There are signs that the pace of development of commercial mediation in Ireland is increasing. Mediation has been and will continue to be an important part of practice in the Commercial List of the High Court, there is no doubt. The current Minister for Justice and Defence, Alan Shatter TD published the general scheme of the Mediation Bill 2012 on 1 March 2012. The proposed Bill introduces an obligation on solicitors and barristers to advise clients to consider mediation as a means of resolving disputes and where court proceedings have issued, requires parties to confirm to the court that they have been so advised and have considered using mediation as a means of resolving their dispute. It provides that a court may, on its own initiative or on the initiative of the parties, and following the commencement of proceedings, invite the parties to consider mediation as a means of resolving the dispute. It provides for the suspension of proceedings in such cases to facilitate the mediation process. It contains general principles for the conduct of mediation by qualified mediators, including an obligation on mediators to provide information on their training and experience to parties to the mediation. It provides that communications between parties during mediation shall be confidential. It provides that the parties to the mediation shall determine among themselves the enforceability of any agreement reached during the mediation process. It provides that the costs of mediation must be reasonable and proportionate and not linked to the outcome of the process. It makes specific provision for the involvement of children in mediation in family law disputes and it provides for the introduction of codes of practice for the conduct of mediation by qualified mediators.

The recent trend has been for the introduction of more active judicial case management into the rules of court. This trend continues in the Mediation Bill 2012 and new court rules are likely to continue to feature reference to the mediation process. The Courts Service is working on comprehensive courts consolidation legislation, again following upon the work done by the Law Reform Commission, concluding with its draft Bill published in November 2010, which when enacted is likely to consolidate the role of ADR processes generally, including mediation, in the civil justice system.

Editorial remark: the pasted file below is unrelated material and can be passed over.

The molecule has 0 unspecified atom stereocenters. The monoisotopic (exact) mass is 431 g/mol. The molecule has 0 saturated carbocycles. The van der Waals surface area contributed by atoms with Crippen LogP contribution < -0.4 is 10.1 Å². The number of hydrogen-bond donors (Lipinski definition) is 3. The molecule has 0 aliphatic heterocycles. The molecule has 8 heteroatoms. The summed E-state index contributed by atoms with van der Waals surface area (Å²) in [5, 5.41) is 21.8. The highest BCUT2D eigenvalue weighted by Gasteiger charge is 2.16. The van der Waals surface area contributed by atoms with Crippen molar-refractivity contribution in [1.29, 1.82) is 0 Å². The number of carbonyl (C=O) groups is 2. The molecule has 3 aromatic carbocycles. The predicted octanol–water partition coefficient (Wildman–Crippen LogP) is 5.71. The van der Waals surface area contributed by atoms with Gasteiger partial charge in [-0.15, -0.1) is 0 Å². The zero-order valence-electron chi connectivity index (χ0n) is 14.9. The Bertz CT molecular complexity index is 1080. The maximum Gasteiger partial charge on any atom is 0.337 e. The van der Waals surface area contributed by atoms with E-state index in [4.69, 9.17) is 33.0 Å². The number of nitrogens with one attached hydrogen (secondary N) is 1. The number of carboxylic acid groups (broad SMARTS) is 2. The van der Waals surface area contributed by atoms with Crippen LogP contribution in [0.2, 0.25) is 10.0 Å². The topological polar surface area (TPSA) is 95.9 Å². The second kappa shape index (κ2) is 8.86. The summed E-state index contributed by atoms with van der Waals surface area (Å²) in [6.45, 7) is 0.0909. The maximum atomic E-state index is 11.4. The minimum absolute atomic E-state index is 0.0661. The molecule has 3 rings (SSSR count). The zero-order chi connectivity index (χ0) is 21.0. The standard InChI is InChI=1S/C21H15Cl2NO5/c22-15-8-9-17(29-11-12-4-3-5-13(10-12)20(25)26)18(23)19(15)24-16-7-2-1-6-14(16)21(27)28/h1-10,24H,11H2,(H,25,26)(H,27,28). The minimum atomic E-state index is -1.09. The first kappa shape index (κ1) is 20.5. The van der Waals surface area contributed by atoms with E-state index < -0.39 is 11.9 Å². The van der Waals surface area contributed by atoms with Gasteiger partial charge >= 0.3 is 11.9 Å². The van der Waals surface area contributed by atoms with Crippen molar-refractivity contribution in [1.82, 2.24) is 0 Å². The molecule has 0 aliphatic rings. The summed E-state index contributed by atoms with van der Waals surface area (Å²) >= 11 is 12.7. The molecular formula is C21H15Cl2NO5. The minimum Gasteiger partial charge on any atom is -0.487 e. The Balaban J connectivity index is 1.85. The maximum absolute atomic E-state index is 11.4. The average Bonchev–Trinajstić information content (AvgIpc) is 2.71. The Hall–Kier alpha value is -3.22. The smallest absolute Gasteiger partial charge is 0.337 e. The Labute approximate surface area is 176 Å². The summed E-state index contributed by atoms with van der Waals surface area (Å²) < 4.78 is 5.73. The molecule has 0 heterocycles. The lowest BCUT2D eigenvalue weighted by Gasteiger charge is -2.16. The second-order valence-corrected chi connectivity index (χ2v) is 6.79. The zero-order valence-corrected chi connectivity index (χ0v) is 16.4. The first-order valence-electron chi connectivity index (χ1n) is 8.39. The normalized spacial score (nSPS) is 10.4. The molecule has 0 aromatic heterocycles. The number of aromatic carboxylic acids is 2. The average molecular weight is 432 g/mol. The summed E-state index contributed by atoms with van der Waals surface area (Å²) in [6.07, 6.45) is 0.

Evidence of the increasing importance of mediation in business dispute resolution may also be seen in the recent establishment by CEDR, the Centre for Effective Dispute Resolution of its CEDR Ireland Mediator Practice Group to service the market in Ireland and Northern Ireland.

Key questions for solicitors when considering mediation will continue to be 1) the timing of mediation and 2) the choice of mediator. It is never too early to propose mediation but it may be too early to mediate. An offer to mediate should be made at the earliest possible opportunity but the mediation meetings should not precede until all parties are fully prepared. The mediator may be the best judge of whether a dispute is ready for mediation.

A solicitor who’s client is considering the appointment of a mediator should, at a minimum be satisfied as to the following:

  • that the proposed mediator holds a current accreditation by a reputable mediation training body;
  • that he has current professional indemnity insurance to practice as a mediator;
  • that he practises in accordance with the EU Code of Ethics for Mediators;
  • that he has a track-record as a successful mediator, demonstrated by an up-to-date mediation CV, regardless of his professional background and status;
  • that he will administer the mediation including the completion and execution of a mediation agreement;
  • that he will quote a fee;
  • that once appointed, he will devote his complete attention to the mediation in accordance with the terms of the mediation agreement, including being prepared to continue the mediation meetings late into the evening on the mediation day, if so required by the parties.

The selection of a suitable mediator does not guarantee a successful outcome but the appointment of an unsuitable mediator will ensure that a successful outcome through mediation is unlikely, if not impossible.

William Aylmer is a solicitor and mediator practising in Dublin. He is a member of the CEDR Ireland Mediator Practice Group. He is a Certified Member of the Mediators’ Institute of Ireland. He is a founding member of the Irish Commercial Mediation Association.